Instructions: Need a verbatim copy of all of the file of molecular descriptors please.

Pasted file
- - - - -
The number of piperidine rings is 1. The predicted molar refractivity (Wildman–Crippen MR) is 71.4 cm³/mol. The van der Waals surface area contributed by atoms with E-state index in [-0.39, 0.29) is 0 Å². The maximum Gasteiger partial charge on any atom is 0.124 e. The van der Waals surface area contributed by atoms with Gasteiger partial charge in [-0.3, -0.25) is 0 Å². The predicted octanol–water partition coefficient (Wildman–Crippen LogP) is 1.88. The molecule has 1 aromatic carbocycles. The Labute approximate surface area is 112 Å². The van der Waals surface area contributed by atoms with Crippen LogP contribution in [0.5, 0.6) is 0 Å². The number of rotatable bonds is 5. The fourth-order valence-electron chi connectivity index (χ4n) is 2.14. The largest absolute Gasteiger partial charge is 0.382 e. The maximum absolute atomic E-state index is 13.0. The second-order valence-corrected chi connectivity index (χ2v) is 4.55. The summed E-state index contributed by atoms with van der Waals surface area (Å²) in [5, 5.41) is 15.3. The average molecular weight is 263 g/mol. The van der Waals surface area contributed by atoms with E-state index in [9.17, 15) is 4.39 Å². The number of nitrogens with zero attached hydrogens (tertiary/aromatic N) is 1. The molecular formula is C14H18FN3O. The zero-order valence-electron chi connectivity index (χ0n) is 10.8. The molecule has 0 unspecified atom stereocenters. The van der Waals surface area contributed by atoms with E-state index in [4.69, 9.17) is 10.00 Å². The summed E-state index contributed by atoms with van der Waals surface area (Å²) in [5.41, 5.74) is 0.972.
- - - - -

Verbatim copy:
The number of piperidine rings is 1. The predicted molar refractivity (Wildman–Crippen MR) is 71.4 cm³/mol. The van der Waals surface area contributed by atoms with E-state index in [-0.39, 0.29) is 0 Å². The maximum Gasteiger partial charge on any atom is 0.124 e. The van der Waals surface area contributed by atoms with Gasteiger partial charge in [-0.3, -0.25) is 0 Å². The predicted octanol–water partition coefficient (Wildman–Crippen LogP) is 1.88. The molecule has 1 aromatic carbocycles. The Labute approximate surface area is 112 Å². The van der Waals surface area contributed by atoms with Crippen LogP contribution in [0.5, 0.6) is 0 Å². The number of rotatable bonds is 5. The fourth-order valence-electron chi connectivity index (χ4n) is 2.14. The largest absolute Gasteiger partial charge is 0.382 e. The maximum absolute atomic E-state index is 13.0. The second-order valence-corrected chi connectivity index (χ2v) is 4.55. The summed E-state index contributed by atoms with van der Waals surface area (Å²) in [5, 5.41) is 15.3. The average molecular weight is 263 g/mol. The van der Waals surface area contributed by atoms with E-state index in [9.17, 15) is 4.39 Å². The number of nitrogens with zero attached hydrogens (tertiary/aromatic N) is 1. The molecular formula is C14H18FN3O. The zero-order valence-electron chi connectivity index (χ0n) is 10.8. The molecule has 0 unspecified atom stereocenters. The van der Waals surface area contributed by atoms with E-state index in [4.69, 9.17) is 10.00 Å². The summed E-state index contributed by atoms with van der Waals surface area (Å²) in [5.41, 5.74) is 0.972.